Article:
North Korea meeting in Vancouver kicks off with clear message: Give up your nuclear weapons

Canadian minister: ‘The pursuit of nuclearization will bring you neither security nor prosperity’

Minister of Foreign Affairs Chrystia Freeland, right, and Korean Foreign Affairs Minister Kang Kyung-wha listen as U.S. Secretary of State Rex Tillerson speaks at the opening remarks of the meeting on Security and Stability on the Korean Peninsula in Vancouver on Tuesday. (Jonathan Hayward/The Canadian Press)

Minister of Foreign Affairs Chrystia Freeland, right, and Korean Foreign Affairs Minister Kang Kyung-wha listen as U.S. Secretary of State Rex Tillerson speaks at the opening remarks of the meeting on Security and Stability on the Korean Peninsula in Vancouver on Tuesday. (Jonathan Hayward/The Canadian Press)

If North Korea wants freedom from sanctions and acceptance from the international community, it must end its nuclear weapons program, Canada and some of its closest partners insisted Tuesday as they kicked off a major international meeting aimed at ending Pyongyang’s ongoing “nuclearization.”

Foreign Affairs Minister Chrystia Freeland and her counterparts from 20 countries — including the U.S., Japan, South Korea and Britain — began the meeting in Vancouver with a unanimous missive to the North Korean government: give up your nuclear weapons.

“Our message is clear,” Freeland said. “The pursuit of nuclearization will bring you neither security nor prosperity. Investing in nuclear weapons will lead only to more sanctions and to perpetual instability on the peninsula.”

Canada and the U.S. are co-hosting the one-day meeting, which was called in response to concerns about North Korea’s growing nuclear and ballistic-missile capabilities.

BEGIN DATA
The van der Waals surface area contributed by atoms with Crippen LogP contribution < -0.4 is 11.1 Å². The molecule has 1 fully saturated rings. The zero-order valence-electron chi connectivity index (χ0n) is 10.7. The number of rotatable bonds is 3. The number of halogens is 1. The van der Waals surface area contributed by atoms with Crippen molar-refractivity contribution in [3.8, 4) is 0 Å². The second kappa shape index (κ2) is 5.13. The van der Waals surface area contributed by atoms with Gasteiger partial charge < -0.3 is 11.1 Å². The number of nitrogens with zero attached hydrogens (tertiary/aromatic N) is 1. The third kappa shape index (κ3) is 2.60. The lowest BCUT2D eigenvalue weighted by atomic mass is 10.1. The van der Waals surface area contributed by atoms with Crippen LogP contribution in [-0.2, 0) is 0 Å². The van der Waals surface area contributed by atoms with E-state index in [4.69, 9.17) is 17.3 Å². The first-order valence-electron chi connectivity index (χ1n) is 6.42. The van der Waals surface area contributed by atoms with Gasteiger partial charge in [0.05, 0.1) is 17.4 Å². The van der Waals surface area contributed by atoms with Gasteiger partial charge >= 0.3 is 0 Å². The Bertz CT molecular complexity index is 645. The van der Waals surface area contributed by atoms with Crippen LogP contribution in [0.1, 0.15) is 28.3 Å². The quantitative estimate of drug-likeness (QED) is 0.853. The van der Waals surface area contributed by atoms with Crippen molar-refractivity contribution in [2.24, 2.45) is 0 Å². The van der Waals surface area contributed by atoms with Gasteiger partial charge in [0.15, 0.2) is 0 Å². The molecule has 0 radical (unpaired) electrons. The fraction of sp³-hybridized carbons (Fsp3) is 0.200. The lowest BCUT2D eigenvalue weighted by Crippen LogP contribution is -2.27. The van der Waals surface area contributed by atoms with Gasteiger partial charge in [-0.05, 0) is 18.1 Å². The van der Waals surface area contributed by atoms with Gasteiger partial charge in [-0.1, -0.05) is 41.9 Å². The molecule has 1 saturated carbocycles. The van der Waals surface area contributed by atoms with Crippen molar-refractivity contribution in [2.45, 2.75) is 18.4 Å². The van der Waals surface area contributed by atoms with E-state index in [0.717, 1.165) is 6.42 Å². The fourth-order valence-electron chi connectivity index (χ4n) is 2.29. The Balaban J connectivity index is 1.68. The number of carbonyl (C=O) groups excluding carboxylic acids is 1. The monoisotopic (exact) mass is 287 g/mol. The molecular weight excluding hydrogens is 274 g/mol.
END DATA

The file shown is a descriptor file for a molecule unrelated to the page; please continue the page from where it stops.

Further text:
The purpose, said U.S. Secretary of State Rex Tillerson, was to increase the “maximum-pressure campaign” on North Korea by clamping down on its efforts to evade sanctions through smuggling and other illicit activity.

Tillerson was expected to push participating countries, all of whom were invited because of their support for South Korea during the Korean War, to help stop North Korean smuggling by sea.

Yet he also delivered a warning to China and Russia, neither of which were invited to participate in the Vancouver meeting, and both of which have been accused of helping Kim Jong-Un’s regime skirt international sanctions.

“We all must insist on a full enforcement of UN Security Council sanctions, as this is the letter of law. We especially urge Russia and China in this matter,” Tillerson said.

“Full implementation is an essential measure for the security of their people, and a clear indication of their willingness to honour their international commitments. We cannot abide lapses or sanctions evasions.”

The North Koreans recently reached out to their South Korean brethren for the first time in years and will participate in next month’s Winter Olympics in Pyeongchang, a development welcomed by Freeland and several other leaders.

However, those leaders say what Tillerson described as a “maximum-pressure campaign” against North Korea will continue until Kim Jong-Un and his regime agree to a nuclear-free Korean peninsula.

“This year started with North Korea’s move towards an inter-Korean dialogue. However, there has not been any positive move in terms of resolving the nuclear and missile programs,” said Japanese Foreign Minister Taro Kono.

“Today’s foreign ministers meeting provides a timely opportunity to demonstrate an unwavering commitment of the international community to achieve complete, verifiable and irreversible denuclearization of the Korean peninsula.”

The participants, whose ranks include countries from around the world, are expected to spend the rest of the day behind closed doors, discussing how best to tighten sanctions against the North and possible avenues for diplomacy.

China and Russia have criticized the Vancouver meeting as a threat to peace efforts.

Prime Minister Justin Trudeau conceded earlier this week that both China and Russia will be integral to securing peace on the Korean peninsula, but defended the meeting as one of several different efforts to resolve the conflict.

The Canadian Press

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